Yet Another Instagram Logo Review


May 17, 2016

instagram-logo.gif

Unless you’ve been living under a rock (or somehow have a life outside of the internet), you’ve probably heard that Instagram updated their app icon logo for the first time since launching in 2010. In a similar vein to Uber’s recent redesign, Instagram’s new direction has polarized the internet, causing the petty backlash only the web-denizens are capable of, including an assortment of memes and petitions to change it back.

 

Is it possible the internet overreacted to the change? Of course! So what’s a non-inflammatory reaction to the logo from a design perspective? Read on, my friend.

 

All in all, I actually like the new logo. It's definitely a huge departure, and of course the internet is up in arms about anything different, but that's always a reaction with an identity change — people don't like having to 'learn' a new thing. There are a few legitimate criticisms, the most logical one being that it looks fairly generic, like it could be any number of 3rd party apps. But design doesn't happen in a bubble, and Instagram, being the social juggernaut that it is, won't really have a problem pushing this identity.

 

Will anyone jump ship because of the new logo? Probably an inconsequential amount, if any. In a few months, people will say such-and-such 3rd party app looks like the Instagram logo, not the other way around. But it is definitely part of the growing pains of a new brand - there's no doubting that the old logo was iconic and it will take people a bit to get used to the change.

 

You could also argue that it blends into the default iOS apps, but I personally don't see that as too bad a thing, and the new icon is still a bit more restrained than Apple’s stock apps. Regardless, it’s better than that fake leather texture sticking out like a sore thumb. My apologies, though, to anyone else who was forced to rearrange their apps because the new logo clashed with their app color scheme.

 

Now for the positives. The skeuomorphic icon had to go eventually - it's just plain out of style (so 2010). It’s also difficult to scale to small sizes because of the detail, requiring the existence of the now-defunct glyph which dilutes the identifying elements of the brand.

 

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Previous Instagram Glyph

 

As a side note, it’s interesting that the design team opted not to use this glyph as the basis for the new logo, as I always thought it was a decent flat version of the full icon.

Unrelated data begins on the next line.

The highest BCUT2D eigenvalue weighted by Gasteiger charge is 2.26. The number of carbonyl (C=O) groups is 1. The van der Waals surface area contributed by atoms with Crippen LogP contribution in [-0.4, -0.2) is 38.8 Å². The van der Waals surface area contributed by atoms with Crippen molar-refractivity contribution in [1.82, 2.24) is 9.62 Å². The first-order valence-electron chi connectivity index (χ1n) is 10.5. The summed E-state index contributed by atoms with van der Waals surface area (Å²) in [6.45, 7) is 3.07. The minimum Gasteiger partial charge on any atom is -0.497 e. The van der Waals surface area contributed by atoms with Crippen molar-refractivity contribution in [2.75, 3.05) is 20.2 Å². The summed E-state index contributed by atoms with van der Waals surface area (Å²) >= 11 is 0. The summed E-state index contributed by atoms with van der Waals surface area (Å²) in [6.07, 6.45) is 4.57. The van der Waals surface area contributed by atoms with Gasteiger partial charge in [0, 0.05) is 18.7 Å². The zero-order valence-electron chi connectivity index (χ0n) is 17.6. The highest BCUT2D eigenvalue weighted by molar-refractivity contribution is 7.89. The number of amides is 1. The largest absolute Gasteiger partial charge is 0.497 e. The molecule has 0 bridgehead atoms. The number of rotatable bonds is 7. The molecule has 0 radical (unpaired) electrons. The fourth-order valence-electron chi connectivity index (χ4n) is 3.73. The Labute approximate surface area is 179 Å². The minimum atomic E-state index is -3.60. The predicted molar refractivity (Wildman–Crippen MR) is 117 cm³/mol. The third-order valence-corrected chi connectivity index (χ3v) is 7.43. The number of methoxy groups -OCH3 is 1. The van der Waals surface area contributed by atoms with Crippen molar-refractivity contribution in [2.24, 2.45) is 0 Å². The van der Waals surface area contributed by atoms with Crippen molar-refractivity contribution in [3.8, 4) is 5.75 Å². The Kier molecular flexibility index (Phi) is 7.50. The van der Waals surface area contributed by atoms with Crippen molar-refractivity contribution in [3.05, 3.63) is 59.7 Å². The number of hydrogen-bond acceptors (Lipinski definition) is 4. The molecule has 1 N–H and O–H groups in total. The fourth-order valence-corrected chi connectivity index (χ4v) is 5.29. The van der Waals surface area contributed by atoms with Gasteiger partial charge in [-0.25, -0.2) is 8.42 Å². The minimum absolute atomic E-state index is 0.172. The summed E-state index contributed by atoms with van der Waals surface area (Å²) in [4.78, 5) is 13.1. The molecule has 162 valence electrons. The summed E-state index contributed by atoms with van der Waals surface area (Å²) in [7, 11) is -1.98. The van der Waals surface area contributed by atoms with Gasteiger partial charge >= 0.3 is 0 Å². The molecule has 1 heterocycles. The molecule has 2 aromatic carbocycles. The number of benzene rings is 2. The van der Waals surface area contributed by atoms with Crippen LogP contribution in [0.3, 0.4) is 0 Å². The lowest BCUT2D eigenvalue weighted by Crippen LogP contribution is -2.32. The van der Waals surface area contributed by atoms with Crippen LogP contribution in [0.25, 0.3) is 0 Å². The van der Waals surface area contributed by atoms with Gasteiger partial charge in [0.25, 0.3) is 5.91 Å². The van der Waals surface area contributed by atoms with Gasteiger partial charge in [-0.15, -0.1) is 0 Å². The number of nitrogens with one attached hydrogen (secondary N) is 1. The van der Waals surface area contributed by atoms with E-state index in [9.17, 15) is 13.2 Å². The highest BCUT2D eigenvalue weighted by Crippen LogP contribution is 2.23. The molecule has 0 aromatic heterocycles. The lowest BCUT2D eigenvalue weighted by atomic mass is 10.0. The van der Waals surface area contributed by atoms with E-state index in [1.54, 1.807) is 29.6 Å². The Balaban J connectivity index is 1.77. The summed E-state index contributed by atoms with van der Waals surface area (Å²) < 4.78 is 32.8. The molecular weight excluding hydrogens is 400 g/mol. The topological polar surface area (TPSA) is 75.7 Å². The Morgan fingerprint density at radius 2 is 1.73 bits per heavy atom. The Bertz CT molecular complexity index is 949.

But there's just something about the rounded corners of the new icon that feels really unique and Instagrammy the more I look at it, especially in the desktop version. It’s quite pleasing and friendly.

 

ig-desktop.png

 

 

One of the other great things is the unification of the sister apps’ branding. I'm sure I wasn't the only one surprised that those 3 random apps were Instagram’s. It will now be much easier to pick out these apps as distinctly “Instagram” in an increasingly-crowded app storefront.

 

old-v-new.png

 

 

When you think about Instagram's evolution, the change actually makes sense. When they first launched it was mostly about the retro filters, hence the Polaroid-style icon. But now it's a full fledged social platform with a diverse audience, especially artists, photographers, filmmakers, etc, and the overall brand update reflects this community more accurately.  

 

All in all I think they could have gotten the new icon a bit closer to the previous shape (the square flash and the contrasted top/bottom of the camera body were two fairly iconic elements that they could’ve preserved), but I still like the new one, and it’s grown on me every day since launch. They also might have gone with a bit more retro-colored gradient as opposed to the popular 'bright' palette to retain that element of their old brand.

 

So there you have it. The new icon could have been more refined, but it's also not that bad, and is a decent evolution of the Instagram brand.

 

Let’s make America gradient again*

*Gradients only where appropriate please

 

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Mike Brophy
Mike is the Creative Director at Veracity Media 

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